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Quoting RuBRNded:
With Darby passing to the south of Alex in the forecast tracks, what effect will/may/might Darby have on Alex due to the close proximity?


Darby will have none. It will be the other way around.
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3458. xcool
btwntx08 SEE YOU FRIEND LMAO.
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I'm out. Will check back in tomorrow. Thanks everyone for your input.
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Quoting Joanie38:


Yes I agree...I just can't wait to FINALLY see where Alex is heading...its frustrating lol....been here lurking and posting ALLLLLL day! lol!


Tomorow we will have a more clearly picture on where this is headed we have to watch the model runs throughout the day
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thanks for the info.

Quoting fsumet:
The TVCN, the consensus track the NHC uses most often, is right near Brownsville now. Expect a significant northward movement in track at 4 AM CDT.

Link
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With Darby passing to the south of Alex in the forecast tracks, what effect will/may/might Darby have on Alex due to the close proximity?
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Fujiwhara effect?
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3451. xcool
keep my name out of your mouth SykKid
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wouldnt Alex go much further south if it stalls like it.. The ridge is at a weekend state at the moment. But the more Alex stalls the more it gives the ridge chance to rebuild hence a southern movement.
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3449. xcool
SykKid HOLD UP HOLD UP
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To TexasHurricane, That's a good question?? I personally would say the Texas side, The longer Alex just sits there before making his move the more North I think he will get.This storm is not going to die sitting there,It really doesn't have anything to steer it yet. That is about to change.I have studied all the models over the years,Thousands of hours. On Tropical Systems & Winter Weather Event. I am not saying, that I know where the storm will go for sure, & I am sure there are many more people out there that know more than I do. I am just giving my opinions on the blog, & many times before you can't just look at the models, because if you do watch out!! One more thing, I don't beleive the storm will explode as fast as some people & models are thinking & showing, Once past Brownsville,TX North, this storm will have a chance to explode... We shall See...Bob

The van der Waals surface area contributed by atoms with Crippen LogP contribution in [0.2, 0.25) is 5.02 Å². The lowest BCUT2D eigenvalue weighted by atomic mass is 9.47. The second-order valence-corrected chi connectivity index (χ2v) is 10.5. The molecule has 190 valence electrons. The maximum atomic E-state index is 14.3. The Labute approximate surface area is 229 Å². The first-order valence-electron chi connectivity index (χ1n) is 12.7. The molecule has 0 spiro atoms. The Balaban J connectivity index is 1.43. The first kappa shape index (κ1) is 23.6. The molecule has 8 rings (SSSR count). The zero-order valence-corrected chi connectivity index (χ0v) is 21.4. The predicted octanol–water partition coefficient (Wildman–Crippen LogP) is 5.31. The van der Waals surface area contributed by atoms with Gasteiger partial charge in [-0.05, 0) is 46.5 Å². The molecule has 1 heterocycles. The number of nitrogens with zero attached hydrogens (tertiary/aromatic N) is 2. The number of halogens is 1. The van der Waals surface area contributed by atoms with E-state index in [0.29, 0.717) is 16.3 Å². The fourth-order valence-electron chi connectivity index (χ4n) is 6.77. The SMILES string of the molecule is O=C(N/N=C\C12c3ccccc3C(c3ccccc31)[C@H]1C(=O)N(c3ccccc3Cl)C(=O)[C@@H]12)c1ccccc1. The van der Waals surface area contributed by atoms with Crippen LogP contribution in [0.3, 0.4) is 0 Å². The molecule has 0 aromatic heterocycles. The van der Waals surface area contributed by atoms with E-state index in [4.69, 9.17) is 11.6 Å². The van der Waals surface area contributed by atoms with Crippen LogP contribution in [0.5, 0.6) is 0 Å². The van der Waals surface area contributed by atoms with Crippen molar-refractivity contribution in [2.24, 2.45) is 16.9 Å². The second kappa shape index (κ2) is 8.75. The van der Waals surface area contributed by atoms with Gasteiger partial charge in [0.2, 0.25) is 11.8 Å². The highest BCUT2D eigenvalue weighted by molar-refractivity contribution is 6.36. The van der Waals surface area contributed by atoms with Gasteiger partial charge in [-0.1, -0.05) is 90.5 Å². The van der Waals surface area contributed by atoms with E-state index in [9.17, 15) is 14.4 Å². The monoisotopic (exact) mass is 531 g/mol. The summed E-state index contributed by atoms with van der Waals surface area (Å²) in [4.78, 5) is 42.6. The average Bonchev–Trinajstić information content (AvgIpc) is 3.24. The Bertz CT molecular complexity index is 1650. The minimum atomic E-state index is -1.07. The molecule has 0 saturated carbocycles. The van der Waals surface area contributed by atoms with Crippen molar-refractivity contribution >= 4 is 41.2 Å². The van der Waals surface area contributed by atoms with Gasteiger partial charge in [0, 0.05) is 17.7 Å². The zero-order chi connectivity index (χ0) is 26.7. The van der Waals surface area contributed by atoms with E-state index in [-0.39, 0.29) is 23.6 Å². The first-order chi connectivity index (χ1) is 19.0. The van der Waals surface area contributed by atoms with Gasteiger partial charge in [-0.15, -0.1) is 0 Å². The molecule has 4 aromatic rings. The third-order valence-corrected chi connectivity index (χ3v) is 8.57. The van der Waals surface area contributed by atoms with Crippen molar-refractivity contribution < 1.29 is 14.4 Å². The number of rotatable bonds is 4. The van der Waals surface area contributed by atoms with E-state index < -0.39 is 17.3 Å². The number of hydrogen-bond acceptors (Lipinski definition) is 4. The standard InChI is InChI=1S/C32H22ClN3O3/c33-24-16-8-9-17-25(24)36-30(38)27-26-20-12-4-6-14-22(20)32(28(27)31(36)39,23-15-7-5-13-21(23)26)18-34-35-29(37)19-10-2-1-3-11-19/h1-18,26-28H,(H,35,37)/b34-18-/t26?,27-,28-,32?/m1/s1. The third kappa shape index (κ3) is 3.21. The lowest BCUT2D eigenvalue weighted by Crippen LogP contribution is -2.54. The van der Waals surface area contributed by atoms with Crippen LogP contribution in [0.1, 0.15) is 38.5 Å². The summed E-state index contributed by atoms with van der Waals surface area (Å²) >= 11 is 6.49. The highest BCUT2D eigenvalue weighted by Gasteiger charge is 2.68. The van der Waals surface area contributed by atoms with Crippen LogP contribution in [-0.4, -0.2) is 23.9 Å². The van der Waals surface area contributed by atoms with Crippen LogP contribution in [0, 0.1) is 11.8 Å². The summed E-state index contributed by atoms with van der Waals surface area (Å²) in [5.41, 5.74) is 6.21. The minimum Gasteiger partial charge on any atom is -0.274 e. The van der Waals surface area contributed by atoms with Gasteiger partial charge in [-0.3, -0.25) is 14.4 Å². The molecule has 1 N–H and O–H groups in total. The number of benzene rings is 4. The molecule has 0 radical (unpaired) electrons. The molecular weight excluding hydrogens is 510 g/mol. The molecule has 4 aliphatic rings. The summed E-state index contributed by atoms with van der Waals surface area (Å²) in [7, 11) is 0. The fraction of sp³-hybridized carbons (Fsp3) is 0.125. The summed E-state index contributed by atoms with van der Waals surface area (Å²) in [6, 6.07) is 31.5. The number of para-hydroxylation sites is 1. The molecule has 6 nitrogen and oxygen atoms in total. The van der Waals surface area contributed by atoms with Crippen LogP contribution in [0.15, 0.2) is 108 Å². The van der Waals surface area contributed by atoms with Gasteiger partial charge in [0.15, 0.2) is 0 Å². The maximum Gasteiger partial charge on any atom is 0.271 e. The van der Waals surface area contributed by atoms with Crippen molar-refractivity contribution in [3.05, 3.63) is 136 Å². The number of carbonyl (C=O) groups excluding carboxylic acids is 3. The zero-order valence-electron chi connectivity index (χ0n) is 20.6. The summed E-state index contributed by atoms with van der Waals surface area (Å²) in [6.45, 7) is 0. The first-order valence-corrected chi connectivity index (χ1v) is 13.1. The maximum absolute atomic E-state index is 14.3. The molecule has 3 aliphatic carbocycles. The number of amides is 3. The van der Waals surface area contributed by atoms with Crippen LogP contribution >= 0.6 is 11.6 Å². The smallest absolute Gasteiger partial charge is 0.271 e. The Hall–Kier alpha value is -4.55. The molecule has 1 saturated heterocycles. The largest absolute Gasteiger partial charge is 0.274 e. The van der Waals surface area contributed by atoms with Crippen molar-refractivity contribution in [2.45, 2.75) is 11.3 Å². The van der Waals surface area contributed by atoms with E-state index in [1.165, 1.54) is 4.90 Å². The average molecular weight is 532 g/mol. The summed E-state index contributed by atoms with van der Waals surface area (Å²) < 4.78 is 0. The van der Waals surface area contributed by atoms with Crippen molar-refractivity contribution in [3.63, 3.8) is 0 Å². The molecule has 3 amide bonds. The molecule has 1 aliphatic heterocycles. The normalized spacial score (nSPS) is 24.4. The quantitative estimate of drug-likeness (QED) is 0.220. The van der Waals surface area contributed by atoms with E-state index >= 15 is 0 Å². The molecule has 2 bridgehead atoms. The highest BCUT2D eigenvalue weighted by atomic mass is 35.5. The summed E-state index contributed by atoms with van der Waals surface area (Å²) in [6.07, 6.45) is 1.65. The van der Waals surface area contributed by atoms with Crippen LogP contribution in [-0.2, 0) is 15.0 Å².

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Quoting louisianaboy444:


Remember with big systems such as this..it doesnt matter what it makes landfall...we will be on the bad side..Ike proved this South-central LA had winds near Hurricane Strength if it heads more towards Corpus Christi Southward i think we will be okay but North of that closer to Galveston could be trouble especially when it comes to surge


Yes I agree...I just can't wait to FINALLY see where Alex is heading...its frustrating lol....been here lurking and posting ALLLLLL day! lol!
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Quoting xcool:
TexasHurricane YEP


ok. Well since that track is pretty much where I am I will definitely keep an eye out.
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3444. xcool
from TX to sw LA
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3443. fsumet
The TVCN, the consensus track the NHC uses most often, is right near Brownsville now. Expect a significant northward movement in track at 4 AM CDT. The models that were the furthest south (UKMET, NOGAPS and ECMWF) have joined the party further north.

Link
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Good night all! Everybody play nice it is going to be a long week! Got to be up at 7am!
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Quoting xcool:
TexasHurricane YEP


What is your forecast track for Alex?
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Quoting Joanie38:


I am in SW LA....I am gonna keep an eye on Alex very closely....


Remember with big systems such as this..it doesnt matter where it makes landfall...we will be on the bad side..Ike proved this South-central LA had winds near Hurricane Strength if it heads more towards Corpus Christi Southward i think we will be okay but North of that closer to Galveston could be trouble especially when it comes to surge
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3439. xcool
TexasHurricane YEP
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Quoting texascoastres:
Thanks KoritheMan and yes sir that is what i meant. been up since 6am yesterday just alittle sleepy


Haha, it's fine. No worries.
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Jeff co-founded the Weather Underground in 1995 while working on his Ph.D. He flew with the NOAA Hurricane Hunters from 1986-1990.